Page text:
Daniel Greenwood

I am living with the animals

Posts tagged ‘Woodland’

North Downs diary, Coulsdon, September 2016

It’s dry and dull on the downs, wild carrot and ragwort desiccating, but house martins migrate overhead as they begin their return to Africa. In the damp and shady nooks of Devilsden Wood’s rotting logs the mushrooms sprout. The first I can find is a tiny bonnet rising out of beech leaves, one such leaf topped by an aphid. There is a spread of what I think are webcaps, orange-yellow in the wood dark. Now I remember the ache of kneeling for so long, gently turning the focus ring of the lens to catch the right part of the mushroom: the serrated gills, the skin of the cap. Overhead the soft calling of a tawny owl comes, at four o’clock in the afternoon. I’ve noticed this for the past month, with owls calling at two and three o’clock. The jays begin to rouse with their piercing shrieks, they are the principle mob leaders against the tawny. But no ruckus is forthcoming. I’ve read that tawny owls actually call more commonly in daylight rather than under darkness. Reading about them only this morning I learned that owls are better at hunting at dusk and some species are aided by an increase in moonlight. The jays are right to be worried, with birds taking up the largest chunk of a tawny’s diet. Under a decaying beech trunk dressed in moss the shape of a wood mouse trails into the cover of the leftover bark, another species fearful of the owl.

Away from the fungi I take a closer look at an old horse chestnut perhaps some 200-300 years in age, planted as a boundary marker on the edge of Happy Valley. It stands out beyond the still verdant hazel coppices with its floor of red crinkled leaves. It’s often the first to leaf and the first to leave. Out beyond the trees in Happy Valley the sun casts long shadows, the lines of hay the shadows of recent cutting, soon to be bailed, probably sold on to feed local grazing animals through the winter. I don’t quite know. Elsewhere on the North Downs these rows of hay are burnt, its value no longer universally high across the chalk. The sun sets over Devilsden Wood, the sheep grazing in the golden September light. All appears well in this remnant of downland past.

More from my North Downs diary

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Having been continually wooded for hundreds, if not thousands of years the Blean is an area steeped in history which is unusually well documented. The continuity in woodland cover has also resulted in the creation an immensely rich habitat. Almost all of the 11 square miles of woodland comprising the Blean complex is classified as ancient woodland, which contains an enormous variety of biodiversity. Its value for wildlife is recognised at a national level with over half of the Blean being designated a Site of Special Scientific Interest; further to this, approximately one third is designated as a Special Area of Conservation, affording it protection at a European Level. – Blean Woods official website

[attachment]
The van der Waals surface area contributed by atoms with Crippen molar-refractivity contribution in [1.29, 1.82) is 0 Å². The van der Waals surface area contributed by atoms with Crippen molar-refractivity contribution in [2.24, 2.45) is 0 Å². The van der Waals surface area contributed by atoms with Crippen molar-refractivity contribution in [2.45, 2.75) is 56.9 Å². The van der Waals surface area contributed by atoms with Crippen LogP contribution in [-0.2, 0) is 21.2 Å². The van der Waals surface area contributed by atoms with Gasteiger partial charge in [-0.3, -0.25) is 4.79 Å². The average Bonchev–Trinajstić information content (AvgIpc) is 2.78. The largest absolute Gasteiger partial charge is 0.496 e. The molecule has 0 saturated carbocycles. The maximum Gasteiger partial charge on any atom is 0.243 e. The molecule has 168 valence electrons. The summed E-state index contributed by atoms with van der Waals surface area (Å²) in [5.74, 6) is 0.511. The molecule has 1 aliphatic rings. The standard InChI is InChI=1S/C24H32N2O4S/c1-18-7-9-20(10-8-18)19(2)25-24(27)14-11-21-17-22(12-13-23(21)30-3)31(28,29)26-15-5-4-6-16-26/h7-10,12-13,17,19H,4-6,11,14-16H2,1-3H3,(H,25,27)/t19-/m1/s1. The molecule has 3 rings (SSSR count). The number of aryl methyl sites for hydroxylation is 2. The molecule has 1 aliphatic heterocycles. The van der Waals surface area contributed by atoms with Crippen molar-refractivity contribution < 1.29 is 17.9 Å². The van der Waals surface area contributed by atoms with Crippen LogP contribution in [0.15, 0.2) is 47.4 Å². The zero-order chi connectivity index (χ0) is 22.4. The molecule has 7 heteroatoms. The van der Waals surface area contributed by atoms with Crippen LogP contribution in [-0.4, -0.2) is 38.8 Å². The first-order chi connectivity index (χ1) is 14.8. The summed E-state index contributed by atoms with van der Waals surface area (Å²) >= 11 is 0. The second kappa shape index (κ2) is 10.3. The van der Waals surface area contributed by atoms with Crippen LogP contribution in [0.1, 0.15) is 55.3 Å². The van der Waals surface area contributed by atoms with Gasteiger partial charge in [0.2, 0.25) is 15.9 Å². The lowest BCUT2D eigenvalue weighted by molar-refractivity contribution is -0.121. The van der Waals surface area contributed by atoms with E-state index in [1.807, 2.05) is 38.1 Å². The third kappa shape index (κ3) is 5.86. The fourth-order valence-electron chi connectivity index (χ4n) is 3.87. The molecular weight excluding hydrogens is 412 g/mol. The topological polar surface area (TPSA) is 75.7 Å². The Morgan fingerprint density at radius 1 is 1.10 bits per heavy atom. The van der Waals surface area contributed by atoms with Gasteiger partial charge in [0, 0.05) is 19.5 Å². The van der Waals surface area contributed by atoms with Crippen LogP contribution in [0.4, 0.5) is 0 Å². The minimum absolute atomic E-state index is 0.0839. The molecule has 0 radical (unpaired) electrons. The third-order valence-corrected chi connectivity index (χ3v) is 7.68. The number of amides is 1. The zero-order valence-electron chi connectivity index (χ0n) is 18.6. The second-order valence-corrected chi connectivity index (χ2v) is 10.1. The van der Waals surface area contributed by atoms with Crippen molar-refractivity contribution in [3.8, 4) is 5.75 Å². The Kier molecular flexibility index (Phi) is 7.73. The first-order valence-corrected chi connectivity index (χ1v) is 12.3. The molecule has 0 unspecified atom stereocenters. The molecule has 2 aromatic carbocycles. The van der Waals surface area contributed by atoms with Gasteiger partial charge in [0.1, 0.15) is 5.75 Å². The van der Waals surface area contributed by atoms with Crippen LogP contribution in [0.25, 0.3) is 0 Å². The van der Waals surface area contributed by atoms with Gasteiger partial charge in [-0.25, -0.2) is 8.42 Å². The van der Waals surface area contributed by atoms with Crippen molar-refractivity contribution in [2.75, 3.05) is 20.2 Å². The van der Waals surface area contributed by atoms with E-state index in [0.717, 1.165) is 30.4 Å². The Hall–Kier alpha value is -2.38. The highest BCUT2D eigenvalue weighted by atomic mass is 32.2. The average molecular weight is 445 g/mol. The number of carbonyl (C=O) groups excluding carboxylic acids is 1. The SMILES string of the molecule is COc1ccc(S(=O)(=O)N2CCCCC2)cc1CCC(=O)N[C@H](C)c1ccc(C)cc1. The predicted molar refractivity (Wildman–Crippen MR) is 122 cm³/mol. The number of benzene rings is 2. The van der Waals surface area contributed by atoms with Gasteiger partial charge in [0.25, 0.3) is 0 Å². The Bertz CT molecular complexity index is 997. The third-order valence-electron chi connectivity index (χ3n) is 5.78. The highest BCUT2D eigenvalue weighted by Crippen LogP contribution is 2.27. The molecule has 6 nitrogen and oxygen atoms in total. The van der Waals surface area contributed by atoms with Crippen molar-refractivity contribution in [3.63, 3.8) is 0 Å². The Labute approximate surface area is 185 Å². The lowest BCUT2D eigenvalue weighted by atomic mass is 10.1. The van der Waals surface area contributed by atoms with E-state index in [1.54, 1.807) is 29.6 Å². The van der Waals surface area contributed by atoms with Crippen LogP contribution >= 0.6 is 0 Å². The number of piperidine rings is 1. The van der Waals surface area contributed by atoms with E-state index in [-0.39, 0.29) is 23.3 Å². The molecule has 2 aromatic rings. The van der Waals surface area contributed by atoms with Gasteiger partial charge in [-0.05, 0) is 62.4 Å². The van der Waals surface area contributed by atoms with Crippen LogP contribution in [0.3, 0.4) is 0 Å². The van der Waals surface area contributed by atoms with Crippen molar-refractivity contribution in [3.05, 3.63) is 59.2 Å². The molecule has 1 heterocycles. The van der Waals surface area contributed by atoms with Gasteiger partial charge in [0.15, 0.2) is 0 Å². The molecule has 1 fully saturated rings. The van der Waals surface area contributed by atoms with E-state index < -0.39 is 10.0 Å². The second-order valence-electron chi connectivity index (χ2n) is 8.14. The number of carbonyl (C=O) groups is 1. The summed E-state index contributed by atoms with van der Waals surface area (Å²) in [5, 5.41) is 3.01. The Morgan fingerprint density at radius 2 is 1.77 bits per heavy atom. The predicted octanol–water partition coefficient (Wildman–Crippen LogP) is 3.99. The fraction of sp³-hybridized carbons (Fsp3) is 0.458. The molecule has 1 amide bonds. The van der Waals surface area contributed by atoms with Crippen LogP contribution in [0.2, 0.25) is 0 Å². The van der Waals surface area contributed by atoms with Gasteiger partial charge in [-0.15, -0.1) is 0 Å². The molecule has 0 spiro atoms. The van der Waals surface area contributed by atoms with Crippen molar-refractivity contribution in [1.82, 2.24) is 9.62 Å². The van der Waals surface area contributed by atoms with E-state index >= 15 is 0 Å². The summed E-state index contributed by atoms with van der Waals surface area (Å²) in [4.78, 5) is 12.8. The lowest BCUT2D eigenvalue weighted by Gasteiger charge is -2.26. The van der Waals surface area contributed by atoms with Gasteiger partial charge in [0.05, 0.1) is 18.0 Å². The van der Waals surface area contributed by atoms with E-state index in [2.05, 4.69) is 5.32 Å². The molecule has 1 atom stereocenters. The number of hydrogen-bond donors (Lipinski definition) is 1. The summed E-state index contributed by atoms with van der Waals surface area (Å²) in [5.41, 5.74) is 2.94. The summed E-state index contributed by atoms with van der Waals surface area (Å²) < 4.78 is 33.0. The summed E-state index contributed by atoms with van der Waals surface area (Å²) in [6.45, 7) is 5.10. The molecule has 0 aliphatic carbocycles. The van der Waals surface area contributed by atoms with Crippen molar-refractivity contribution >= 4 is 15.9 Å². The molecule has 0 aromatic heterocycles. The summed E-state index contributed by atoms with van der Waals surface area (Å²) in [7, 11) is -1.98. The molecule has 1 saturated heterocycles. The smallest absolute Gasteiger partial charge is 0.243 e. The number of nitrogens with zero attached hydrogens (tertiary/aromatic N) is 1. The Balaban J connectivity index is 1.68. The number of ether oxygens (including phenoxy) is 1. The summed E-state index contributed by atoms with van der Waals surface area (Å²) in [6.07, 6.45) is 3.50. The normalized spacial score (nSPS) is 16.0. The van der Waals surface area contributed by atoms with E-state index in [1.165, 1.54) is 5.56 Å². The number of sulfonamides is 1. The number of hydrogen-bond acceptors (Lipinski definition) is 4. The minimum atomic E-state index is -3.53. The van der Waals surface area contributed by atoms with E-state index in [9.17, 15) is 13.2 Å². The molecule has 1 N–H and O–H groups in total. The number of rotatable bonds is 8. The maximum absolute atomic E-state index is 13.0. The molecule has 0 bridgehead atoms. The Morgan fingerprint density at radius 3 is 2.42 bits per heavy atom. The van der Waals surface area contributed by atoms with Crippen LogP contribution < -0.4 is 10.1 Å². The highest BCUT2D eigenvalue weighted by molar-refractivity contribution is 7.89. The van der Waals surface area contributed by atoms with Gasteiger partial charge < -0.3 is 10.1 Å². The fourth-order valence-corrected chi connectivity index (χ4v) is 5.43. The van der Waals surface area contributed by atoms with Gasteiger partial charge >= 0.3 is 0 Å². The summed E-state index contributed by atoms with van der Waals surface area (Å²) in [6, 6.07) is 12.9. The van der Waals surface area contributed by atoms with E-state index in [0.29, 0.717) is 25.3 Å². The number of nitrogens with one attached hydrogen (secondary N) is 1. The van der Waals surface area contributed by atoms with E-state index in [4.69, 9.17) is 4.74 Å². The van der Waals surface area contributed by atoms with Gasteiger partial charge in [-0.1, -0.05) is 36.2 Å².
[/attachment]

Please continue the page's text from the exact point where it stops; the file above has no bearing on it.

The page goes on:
Along a pathway, sessile oaks pale with algae, a sign of clean air


Sunlight through sessile oak leaves


One of very few mushrooms, a species of Coprinus inkcap


Coppice with standards: the piles of timber are sweetchestnut cut (I think) last year, the spring-summer growth can be seen


September is a beautiful month, the light has a spring-like quality about it. This gorse caught my eye where it grows in the areas of heathland in Blean Woods


Some epicormic growth on a sessile oak. I shot this at f1.4 with my 50mm lens to try and highlight the woodland ‘bokeh’


Blean has lots of birch, much of it coppiced. On the pathway between Canterbury and Blean the strongest signs of autumn were the seeds (of which I took many back home with me accidentally, and to me look like little flies in flight)…


…and the leaves tangled in spiders webs


The orchards, of which there are a fair chunk running between Blean and Canterbury, were heavy with apples, the ground littered with hundreds of decaying fruits.

I’ve recorded a lo-fi folk song about Blean Woods, which you can listen to here:

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Dog stinkhorn Coulsdon, London, November 2014

In Devilsden Wood we tiptoe around fallen beech logs, slipping at times on beech leaves and clay, and the emptied mast. The nuts will have been eaten by hungry jays and squirrels. Over the past few weeks I’ve crouched down around these logs photographing their fungi: beech jellydisc with its almost caucasian flesh, purple jellydisc creeping out by the week from wisps of moss. Most startling for a layman like me was the glaring eye of dog stinkhorn, named after its canine stench. Lodged in a piece of black deadwood it had the appearance of a fox or wolf skull looking up at me. The long, finger-like stems that it had produced had collapsed, orange tips like finger nails. As Julian Hoffman has written recently, referring to the poet Rilke, we are surrounded by a world that beckons us to perceive it, to engage with it, to look and to touch. To me the fingers of the stinkhorn could be pointers to something worth seeing. Today only the jellydiscs remain, as well as a brown mushroom that reflects the white break of cloud between the trees above in its glossy cap. My friend Philip is searching for something behind me and as I look up the sharp dark shape of a sparrowhawk slices between us in silence. If we were little woodland birds we would not have seen a thing.